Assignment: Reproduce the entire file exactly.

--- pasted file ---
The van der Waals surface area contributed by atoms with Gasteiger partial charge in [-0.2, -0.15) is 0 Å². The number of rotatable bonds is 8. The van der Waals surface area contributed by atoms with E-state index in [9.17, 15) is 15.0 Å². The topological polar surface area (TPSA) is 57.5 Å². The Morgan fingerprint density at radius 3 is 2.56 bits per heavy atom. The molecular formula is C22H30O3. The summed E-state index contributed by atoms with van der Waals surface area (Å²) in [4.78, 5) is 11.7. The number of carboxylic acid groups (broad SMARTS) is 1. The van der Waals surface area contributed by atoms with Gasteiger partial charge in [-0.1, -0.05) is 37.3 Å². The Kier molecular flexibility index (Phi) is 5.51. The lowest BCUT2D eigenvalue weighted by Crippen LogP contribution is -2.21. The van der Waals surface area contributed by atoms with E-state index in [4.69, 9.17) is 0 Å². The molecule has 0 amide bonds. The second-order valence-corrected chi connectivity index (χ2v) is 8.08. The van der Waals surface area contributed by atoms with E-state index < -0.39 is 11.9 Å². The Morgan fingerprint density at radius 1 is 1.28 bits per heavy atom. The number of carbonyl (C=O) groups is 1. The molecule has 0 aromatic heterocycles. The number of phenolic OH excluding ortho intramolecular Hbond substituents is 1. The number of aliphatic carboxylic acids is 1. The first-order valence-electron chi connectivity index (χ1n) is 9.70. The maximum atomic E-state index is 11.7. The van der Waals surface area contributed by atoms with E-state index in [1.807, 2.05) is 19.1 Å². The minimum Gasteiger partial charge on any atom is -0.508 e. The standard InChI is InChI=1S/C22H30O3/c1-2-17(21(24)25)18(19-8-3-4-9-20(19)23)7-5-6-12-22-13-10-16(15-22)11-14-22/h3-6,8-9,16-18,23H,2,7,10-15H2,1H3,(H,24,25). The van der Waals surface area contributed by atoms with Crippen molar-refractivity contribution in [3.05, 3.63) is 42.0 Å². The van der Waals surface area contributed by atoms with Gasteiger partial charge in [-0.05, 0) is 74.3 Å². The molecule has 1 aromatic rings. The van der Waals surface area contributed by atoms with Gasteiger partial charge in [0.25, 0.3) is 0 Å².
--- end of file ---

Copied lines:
The van der Waals surface area contributed by atoms with Gasteiger partial charge in [-0.2, -0.15) is 0 Å². The number of rotatable bonds is 8. The van der Waals surface area contributed by atoms with E-state index in [9.17, 15) is 15.0 Å². The topological polar surface area (TPSA) is 57.5 Å². The Morgan fingerprint density at radius 3 is 2.56 bits per heavy atom. The molecular formula is C22H30O3. The summed E-state index contributed by atoms with van der Waals surface area (Å²) in [4.78, 5) is 11.7. The number of carboxylic acid groups (broad SMARTS) is 1. The van der Waals surface area contributed by atoms with Gasteiger partial charge in [-0.1, -0.05) is 37.3 Å². The Kier molecular flexibility index (Phi) is 5.51. The lowest BCUT2D eigenvalue weighted by Crippen LogP contribution is -2.21. The van der Waals surface area contributed by atoms with E-state index in [4.69, 9.17) is 0 Å². The molecule has 0 amide bonds. The second-order valence-corrected chi connectivity index (χ2v) is 8.08. The van der Waals surface area contributed by atoms with E-state index < -0.39 is 11.9 Å². The Morgan fingerprint density at radius 1 is 1.28 bits per heavy atom. The number of carbonyl (C=O) groups is 1. The molecule has 0 aromatic heterocycles. The number of phenolic OH excluding ortho intramolecular Hbond substituents is 1. The number of aliphatic carboxylic acids is 1. The first-order valence-electron chi connectivity index (χ1n) is 9.70. The maximum atomic E-state index is 11.7. The van der Waals surface area contributed by atoms with E-state index in [1.807, 2.05) is 19.1 Å². The minimum Gasteiger partial charge on any atom is -0.508 e. The standard InChI is InChI=1S/C22H30O3/c1-2-17(21(24)25)18(19-8-3-4-9-20(19)23)7-5-6-12-22-13-10-16(15-22)11-14-22/h3-6,8-9,16-18,23H,2,7,10-15H2,1H3,(H,24,25). The van der Waals surface area contributed by atoms with Crippen molar-refractivity contribution in [3.05, 3.63) is 42.0 Å². The van der Waals surface area contributed by atoms with Gasteiger partial charge in [-0.05, 0) is 74.3 Å². The molecule has 1 aromatic rings. The van der Waals surface area contributed by atoms with Gasteiger partial charge in [0.25, 0.3) is 0 Å².